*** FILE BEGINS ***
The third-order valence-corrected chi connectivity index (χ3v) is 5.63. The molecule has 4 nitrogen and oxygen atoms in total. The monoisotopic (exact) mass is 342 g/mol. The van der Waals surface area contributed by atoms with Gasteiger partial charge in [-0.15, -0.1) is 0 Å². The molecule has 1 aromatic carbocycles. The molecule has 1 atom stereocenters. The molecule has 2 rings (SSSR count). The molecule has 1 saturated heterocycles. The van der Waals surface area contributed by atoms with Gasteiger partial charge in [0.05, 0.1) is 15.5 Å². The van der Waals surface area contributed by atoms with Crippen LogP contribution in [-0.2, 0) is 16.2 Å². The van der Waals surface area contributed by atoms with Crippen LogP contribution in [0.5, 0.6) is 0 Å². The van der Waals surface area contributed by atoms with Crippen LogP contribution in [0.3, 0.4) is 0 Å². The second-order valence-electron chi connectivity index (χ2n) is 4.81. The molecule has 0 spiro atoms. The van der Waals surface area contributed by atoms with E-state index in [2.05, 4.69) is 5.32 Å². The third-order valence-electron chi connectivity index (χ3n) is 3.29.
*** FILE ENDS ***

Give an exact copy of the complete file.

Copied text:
The third-order valence-corrected chi connectivity index (χ3v) is 5.63. The molecule has 4 nitrogen and oxygen atoms in total. The monoisotopic (exact) mass is 342 g/mol. The van der Waals surface area contributed by atoms with Gasteiger partial charge in [-0.15, -0.1) is 0 Å². The molecule has 1 aromatic carbocycles. The molecule has 1 atom stereocenters. The molecule has 2 rings (SSSR count). The molecule has 1 saturated heterocycles. The van der Waals surface area contributed by atoms with Gasteiger partial charge in [0.05, 0.1) is 15.5 Å². The van der Waals surface area contributed by atoms with Crippen LogP contribution in [-0.2, 0) is 16.2 Å². The van der Waals surface area contributed by atoms with Crippen LogP contribution in [0.5, 0.6) is 0 Å². The van der Waals surface area contributed by atoms with Crippen LogP contribution in [0.3, 0.4) is 0 Å². The second-order valence-electron chi connectivity index (χ2n) is 4.81. The molecule has 0 spiro atoms. The van der Waals surface area contributed by atoms with E-state index in [2.05, 4.69) is 5.32 Å². The third-order valence-electron chi connectivity index (χ3n) is 3.29.